"Crime is common. Logic is rare. Therefore it is upon the logic rather than upon the crime that you should dwell.”

                          Comment


                          • Originally posted by Fisherman View Post
                            Herlock Sholmes:

                            Im relying on all of modern Forensic knowledge. You are relying on a Victorian Doctor who couldn't possibly have made a accurate TOD apart from by fluke.

                            When will you understand that nobody is questioning that the victorian method of feeling for warmth was unable to establish an exact TOD? How many posts must I make before you admit that I have said this a thousand times? Modern forensics tells us that it is impossible today too, going on temperature only. And it is also something that Phillips was aware of. He knew quite well that he was not able to establish any exact TOD. Which-was-why-he-never-tried-to-do so! He did not say that she died at 3.32.15, did he?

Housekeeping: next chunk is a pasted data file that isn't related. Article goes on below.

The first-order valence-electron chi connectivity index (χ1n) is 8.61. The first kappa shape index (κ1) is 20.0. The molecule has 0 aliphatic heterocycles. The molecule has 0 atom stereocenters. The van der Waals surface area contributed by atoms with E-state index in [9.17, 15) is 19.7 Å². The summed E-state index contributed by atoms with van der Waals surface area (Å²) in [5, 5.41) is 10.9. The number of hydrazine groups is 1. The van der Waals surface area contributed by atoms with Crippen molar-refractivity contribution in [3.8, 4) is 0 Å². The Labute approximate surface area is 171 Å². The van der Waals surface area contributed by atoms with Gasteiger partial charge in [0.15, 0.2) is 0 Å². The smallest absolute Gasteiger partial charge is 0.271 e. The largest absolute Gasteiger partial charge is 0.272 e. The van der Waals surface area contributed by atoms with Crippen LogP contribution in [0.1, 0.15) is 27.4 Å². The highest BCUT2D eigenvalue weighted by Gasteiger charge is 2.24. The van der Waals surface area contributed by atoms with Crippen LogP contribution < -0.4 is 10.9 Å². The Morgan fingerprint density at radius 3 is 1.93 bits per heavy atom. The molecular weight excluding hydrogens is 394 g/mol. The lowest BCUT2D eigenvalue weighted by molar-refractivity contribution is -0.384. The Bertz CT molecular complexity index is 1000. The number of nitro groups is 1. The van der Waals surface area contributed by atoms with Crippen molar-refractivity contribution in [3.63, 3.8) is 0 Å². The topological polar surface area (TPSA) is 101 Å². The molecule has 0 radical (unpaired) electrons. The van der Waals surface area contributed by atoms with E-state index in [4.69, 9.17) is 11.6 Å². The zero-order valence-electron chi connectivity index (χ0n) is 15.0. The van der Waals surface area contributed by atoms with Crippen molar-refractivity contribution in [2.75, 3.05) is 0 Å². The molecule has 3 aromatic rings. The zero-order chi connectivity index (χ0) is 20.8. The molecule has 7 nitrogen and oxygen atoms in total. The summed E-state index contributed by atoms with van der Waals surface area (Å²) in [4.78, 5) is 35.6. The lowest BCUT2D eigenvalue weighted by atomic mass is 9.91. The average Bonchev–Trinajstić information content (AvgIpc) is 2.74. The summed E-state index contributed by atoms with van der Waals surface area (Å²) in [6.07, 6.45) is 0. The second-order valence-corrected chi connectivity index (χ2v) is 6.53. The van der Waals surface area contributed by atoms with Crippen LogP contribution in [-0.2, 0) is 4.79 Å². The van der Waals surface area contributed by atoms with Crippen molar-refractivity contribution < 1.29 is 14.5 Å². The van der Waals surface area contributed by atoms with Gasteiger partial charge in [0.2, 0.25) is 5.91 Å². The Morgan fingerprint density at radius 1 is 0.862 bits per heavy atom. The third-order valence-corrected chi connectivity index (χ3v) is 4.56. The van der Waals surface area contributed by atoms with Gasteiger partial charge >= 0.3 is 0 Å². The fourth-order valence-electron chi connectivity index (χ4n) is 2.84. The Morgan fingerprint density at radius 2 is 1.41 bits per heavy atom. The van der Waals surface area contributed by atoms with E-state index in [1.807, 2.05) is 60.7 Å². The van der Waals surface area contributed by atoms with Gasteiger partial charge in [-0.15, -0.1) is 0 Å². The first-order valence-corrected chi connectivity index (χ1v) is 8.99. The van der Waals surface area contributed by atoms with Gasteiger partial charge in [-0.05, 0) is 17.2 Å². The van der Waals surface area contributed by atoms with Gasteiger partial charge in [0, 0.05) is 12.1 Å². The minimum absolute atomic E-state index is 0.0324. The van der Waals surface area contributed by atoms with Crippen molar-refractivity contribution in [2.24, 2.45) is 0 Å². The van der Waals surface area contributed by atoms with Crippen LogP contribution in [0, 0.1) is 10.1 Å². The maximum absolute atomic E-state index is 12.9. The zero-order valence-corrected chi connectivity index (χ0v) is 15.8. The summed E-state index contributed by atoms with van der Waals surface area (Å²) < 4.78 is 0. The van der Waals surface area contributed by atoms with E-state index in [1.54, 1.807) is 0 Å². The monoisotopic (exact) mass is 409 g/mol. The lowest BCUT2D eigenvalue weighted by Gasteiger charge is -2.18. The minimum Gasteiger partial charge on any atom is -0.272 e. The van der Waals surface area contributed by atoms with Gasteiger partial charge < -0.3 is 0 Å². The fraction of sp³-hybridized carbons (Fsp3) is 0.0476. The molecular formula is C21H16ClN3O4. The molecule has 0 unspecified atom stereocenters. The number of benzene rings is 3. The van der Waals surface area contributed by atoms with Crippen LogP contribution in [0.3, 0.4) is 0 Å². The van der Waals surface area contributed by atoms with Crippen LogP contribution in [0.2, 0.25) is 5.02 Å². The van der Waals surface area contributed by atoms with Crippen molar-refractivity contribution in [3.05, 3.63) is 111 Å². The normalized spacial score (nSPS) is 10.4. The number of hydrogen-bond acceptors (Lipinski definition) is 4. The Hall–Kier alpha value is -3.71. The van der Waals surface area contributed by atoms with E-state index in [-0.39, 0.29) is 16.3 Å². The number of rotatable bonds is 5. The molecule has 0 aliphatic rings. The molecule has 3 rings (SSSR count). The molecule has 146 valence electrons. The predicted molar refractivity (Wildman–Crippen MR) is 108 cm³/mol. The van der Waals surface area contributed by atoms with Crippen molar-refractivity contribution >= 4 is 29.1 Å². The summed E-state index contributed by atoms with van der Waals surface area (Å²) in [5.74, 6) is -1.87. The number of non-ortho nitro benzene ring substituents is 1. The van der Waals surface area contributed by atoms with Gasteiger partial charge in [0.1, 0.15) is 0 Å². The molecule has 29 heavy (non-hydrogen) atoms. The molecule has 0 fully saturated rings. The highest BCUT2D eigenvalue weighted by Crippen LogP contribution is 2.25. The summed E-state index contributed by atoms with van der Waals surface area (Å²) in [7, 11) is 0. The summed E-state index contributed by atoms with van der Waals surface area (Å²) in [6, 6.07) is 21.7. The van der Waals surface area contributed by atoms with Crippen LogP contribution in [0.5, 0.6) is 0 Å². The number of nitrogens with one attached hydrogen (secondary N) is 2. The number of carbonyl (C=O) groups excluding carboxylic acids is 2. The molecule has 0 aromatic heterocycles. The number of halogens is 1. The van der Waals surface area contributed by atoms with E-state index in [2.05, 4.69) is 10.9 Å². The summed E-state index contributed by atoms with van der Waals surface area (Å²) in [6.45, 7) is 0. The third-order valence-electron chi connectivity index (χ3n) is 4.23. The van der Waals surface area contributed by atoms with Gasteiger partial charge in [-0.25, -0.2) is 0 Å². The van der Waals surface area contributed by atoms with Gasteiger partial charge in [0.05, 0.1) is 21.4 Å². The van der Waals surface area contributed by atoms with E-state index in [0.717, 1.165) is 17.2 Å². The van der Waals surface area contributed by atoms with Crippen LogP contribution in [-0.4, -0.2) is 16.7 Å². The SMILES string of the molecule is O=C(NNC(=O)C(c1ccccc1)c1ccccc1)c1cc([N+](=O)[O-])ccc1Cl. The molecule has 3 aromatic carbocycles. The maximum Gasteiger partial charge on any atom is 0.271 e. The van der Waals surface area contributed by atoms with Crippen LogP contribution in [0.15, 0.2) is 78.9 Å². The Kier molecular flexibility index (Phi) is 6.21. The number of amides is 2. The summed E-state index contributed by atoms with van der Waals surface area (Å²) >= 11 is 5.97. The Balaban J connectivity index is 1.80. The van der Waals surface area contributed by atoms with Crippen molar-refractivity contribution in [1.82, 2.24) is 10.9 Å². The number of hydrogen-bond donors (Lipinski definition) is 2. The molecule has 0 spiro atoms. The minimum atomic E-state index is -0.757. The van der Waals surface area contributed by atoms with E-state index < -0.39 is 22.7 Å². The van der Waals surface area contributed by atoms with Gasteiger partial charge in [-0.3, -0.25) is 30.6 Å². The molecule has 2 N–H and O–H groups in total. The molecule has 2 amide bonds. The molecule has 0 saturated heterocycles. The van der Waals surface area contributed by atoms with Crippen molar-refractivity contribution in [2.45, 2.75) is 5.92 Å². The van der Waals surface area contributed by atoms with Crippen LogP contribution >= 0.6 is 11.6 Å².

Indeed , if he was to chance on an exact TOD for Chapman, it would - just as you say - be a complete fluke if he succeeded. He would reasonably be likely not to be too far from the target (but that is another discussion), but to get it spot on would be a feat that could only be accomplished as a stroke of totally freakish luck. We all know that, Herlock! Nobody denies it!!

                            There! Do you see now that you are not speaking of what SHOULD be spoken of here? What SHOULD be spoken of is whether Phillips would be unable to tell the difference between a quite warm or reasonably warm body and a cold one!